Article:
To build a church, even a simple Romanesque one is a big job.
The role that earth energies play in building and designing a church or cathedral is one of the most important and most unrecognized elements. There are no modern-day discussions about this essential job of the Master Builder. The question of where to place the altar is a crucial one because it sets up the entire vibration and power of a church. This point is what gives the energetic power, flavor, and ambiance to the entire structure. For a church or cathedral to function properly in its role of spirituality, healing, and connection to the divine, it must be built over powerful earth energies.
As you learn about the energies of churches, you will find that many are named according to the energy of the place. For example, Mary churches usually have a resonance with love and the heart chakra or they are related to fertility. St Michel is associated with a special golden vortex. St Peter is associated with cosmic energy that comes from the heavens instead of up from the earth.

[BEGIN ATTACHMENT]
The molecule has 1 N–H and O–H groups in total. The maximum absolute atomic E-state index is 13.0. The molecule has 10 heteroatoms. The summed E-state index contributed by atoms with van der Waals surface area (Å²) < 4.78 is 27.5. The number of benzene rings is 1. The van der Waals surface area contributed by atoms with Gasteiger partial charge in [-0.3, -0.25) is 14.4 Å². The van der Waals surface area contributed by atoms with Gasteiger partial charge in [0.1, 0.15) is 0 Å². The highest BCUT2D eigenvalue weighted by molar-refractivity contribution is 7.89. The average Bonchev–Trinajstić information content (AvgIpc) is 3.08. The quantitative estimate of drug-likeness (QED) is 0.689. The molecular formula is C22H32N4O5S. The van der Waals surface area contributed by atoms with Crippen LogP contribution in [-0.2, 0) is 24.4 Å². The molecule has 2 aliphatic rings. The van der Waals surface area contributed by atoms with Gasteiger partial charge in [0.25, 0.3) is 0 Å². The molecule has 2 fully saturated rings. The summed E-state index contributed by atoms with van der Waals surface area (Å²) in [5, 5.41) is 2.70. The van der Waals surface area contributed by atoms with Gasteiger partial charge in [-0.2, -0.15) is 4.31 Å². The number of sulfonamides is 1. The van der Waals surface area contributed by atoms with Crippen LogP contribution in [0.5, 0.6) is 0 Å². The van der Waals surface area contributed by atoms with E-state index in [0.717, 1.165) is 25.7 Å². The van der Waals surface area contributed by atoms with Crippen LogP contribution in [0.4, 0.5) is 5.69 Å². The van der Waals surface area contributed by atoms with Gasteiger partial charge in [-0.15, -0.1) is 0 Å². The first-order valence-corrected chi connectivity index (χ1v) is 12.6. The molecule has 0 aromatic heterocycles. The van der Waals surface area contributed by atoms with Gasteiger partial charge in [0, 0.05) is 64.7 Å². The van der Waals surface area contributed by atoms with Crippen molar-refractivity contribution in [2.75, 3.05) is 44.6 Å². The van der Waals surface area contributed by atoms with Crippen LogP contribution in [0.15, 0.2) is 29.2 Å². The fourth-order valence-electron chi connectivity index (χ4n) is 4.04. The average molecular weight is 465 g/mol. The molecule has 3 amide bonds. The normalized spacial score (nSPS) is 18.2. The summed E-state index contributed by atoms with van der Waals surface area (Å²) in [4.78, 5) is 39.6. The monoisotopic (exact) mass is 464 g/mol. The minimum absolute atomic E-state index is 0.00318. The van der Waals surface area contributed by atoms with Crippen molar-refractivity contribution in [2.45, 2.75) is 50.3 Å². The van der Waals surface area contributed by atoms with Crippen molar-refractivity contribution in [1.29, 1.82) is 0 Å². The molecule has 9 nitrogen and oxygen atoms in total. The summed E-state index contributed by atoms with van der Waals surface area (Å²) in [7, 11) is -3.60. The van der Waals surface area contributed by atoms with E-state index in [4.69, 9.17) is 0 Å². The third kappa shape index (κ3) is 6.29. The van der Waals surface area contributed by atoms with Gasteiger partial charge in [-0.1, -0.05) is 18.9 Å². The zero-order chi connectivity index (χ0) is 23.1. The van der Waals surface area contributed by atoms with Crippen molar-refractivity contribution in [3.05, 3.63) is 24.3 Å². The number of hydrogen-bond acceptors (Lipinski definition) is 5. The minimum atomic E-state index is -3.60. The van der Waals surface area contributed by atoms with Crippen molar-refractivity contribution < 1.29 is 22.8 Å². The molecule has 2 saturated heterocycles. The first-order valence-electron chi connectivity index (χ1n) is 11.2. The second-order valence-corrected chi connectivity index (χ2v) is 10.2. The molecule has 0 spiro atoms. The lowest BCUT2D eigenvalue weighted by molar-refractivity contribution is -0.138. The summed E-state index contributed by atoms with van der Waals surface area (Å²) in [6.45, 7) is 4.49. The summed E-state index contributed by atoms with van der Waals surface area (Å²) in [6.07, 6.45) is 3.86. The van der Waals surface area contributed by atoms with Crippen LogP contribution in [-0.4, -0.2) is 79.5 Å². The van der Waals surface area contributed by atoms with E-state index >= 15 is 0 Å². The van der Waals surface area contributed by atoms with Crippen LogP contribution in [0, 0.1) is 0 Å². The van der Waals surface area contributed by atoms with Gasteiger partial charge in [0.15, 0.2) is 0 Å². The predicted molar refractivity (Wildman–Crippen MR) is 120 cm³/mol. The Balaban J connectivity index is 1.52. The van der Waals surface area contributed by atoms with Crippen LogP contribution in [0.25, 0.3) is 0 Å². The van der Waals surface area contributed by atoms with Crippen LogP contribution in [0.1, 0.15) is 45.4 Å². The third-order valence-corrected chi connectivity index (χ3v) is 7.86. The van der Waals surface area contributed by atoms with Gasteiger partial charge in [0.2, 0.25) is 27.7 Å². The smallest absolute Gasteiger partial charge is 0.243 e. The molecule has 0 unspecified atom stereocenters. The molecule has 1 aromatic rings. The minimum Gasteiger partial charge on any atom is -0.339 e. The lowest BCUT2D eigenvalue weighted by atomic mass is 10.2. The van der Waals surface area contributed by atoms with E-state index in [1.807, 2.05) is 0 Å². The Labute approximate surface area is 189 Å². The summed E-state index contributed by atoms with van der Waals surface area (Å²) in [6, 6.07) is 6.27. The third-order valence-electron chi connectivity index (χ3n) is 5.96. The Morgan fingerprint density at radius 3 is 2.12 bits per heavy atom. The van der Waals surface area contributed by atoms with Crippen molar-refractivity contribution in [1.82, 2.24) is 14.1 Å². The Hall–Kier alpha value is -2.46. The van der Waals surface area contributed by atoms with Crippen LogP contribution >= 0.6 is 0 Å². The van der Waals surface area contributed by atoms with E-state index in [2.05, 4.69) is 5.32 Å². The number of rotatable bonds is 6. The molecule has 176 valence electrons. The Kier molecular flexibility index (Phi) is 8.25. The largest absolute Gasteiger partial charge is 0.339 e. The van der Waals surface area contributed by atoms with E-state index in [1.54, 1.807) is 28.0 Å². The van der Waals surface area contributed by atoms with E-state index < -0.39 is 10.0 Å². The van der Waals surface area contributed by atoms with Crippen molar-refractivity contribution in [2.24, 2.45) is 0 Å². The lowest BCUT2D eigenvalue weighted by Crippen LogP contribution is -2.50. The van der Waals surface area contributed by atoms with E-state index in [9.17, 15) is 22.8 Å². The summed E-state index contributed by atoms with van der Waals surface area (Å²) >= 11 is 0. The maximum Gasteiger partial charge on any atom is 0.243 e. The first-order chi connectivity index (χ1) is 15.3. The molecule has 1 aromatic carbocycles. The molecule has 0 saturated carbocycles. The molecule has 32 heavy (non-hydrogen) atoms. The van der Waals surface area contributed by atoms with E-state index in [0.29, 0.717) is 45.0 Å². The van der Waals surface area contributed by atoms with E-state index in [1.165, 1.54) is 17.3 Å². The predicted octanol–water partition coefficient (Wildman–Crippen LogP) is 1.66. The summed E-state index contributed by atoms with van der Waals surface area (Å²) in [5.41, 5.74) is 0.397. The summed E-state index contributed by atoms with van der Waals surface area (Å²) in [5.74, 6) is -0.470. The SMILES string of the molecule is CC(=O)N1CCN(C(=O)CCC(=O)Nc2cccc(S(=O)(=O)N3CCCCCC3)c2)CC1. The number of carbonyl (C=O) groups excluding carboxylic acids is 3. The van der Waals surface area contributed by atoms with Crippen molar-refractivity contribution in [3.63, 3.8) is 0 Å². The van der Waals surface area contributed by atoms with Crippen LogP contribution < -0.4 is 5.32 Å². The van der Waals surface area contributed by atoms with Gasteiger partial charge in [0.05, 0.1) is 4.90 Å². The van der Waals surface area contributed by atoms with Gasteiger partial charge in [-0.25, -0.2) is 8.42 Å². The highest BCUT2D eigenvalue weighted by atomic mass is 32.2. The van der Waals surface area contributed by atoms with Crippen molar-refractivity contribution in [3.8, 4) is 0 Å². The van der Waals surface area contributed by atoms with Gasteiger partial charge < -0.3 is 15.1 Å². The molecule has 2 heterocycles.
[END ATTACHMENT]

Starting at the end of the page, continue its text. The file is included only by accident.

The name and the energy of the place are important.
For example, In Brittany, there is a church called St Michel de Braspart. The church was originally built in 1670 on one of the seven sacred Hills (mounds) of Brittany. The mound called Menez Kronan, is named after the Celtic God of Life and was an ancient place of sun worship. The tiny little church was built on top of this high mound, a place like many other St. Michael churches was built upon. Here the church was trying to convert pagans and stories began to be told of the miracles performed by St Michael. Usually, St Michael churches, have fantastic energetic qualities.
But this church was not fortunate enough to be built over the correct energetical spot.
The St. Michael point of golden energy is actually located outside the church! The priest who designed and built it missed the mark and in doing so, built a disappointing church, lacking the high vibration and healing qualities that one associates with this type of church.